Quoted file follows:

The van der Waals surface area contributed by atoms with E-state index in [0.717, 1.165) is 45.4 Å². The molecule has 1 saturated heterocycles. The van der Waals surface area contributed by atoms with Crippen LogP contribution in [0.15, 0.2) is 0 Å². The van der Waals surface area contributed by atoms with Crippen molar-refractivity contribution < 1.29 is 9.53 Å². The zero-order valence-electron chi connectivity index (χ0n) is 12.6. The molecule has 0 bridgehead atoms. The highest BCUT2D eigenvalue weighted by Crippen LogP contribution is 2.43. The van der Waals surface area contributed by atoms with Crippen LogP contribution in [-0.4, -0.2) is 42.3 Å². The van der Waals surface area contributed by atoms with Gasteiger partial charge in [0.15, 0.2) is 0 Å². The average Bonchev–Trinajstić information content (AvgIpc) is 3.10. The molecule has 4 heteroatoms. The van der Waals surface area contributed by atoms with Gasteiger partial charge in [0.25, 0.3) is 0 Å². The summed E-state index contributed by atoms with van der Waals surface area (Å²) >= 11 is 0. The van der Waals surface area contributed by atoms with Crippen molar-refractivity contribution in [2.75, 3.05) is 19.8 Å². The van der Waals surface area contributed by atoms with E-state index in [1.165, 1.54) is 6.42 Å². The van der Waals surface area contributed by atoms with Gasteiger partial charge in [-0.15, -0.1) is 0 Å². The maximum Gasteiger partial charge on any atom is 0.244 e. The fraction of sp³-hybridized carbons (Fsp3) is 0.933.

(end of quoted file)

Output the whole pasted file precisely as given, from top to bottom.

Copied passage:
The van der Waals surface area contributed by atoms with E-state index in [0.717, 1.165) is 45.4 Å². The molecule has 1 saturated heterocycles. The van der Waals surface area contributed by atoms with Crippen LogP contribution in [0.15, 0.2) is 0 Å². The van der Waals surface area contributed by atoms with Crippen molar-refractivity contribution < 1.29 is 9.53 Å². The zero-order valence-electron chi connectivity index (χ0n) is 12.6. The molecule has 0 bridgehead atoms. The highest BCUT2D eigenvalue weighted by Crippen LogP contribution is 2.43. The van der Waals surface area contributed by atoms with Crippen LogP contribution in [-0.4, -0.2) is 42.3 Å². The van der Waals surface area contributed by atoms with Gasteiger partial charge in [0.15, 0.2) is 0 Å². The average Bonchev–Trinajstić information content (AvgIpc) is 3.10. The molecule has 4 heteroatoms. The van der Waals surface area contributed by atoms with Gasteiger partial charge in [0.25, 0.3) is 0 Å². The summed E-state index contributed by atoms with van der Waals surface area (Å²) >= 11 is 0. The van der Waals surface area contributed by atoms with Crippen molar-refractivity contribution in [2.75, 3.05) is 19.8 Å². The van der Waals surface area contributed by atoms with E-state index in [1.165, 1.54) is 6.42 Å². The van der Waals surface area contributed by atoms with Gasteiger partial charge in [-0.15, -0.1) is 0 Å². The maximum Gasteiger partial charge on any atom is 0.244 e. The fraction of sp³-hybridized carbons (Fsp3) is 0.933.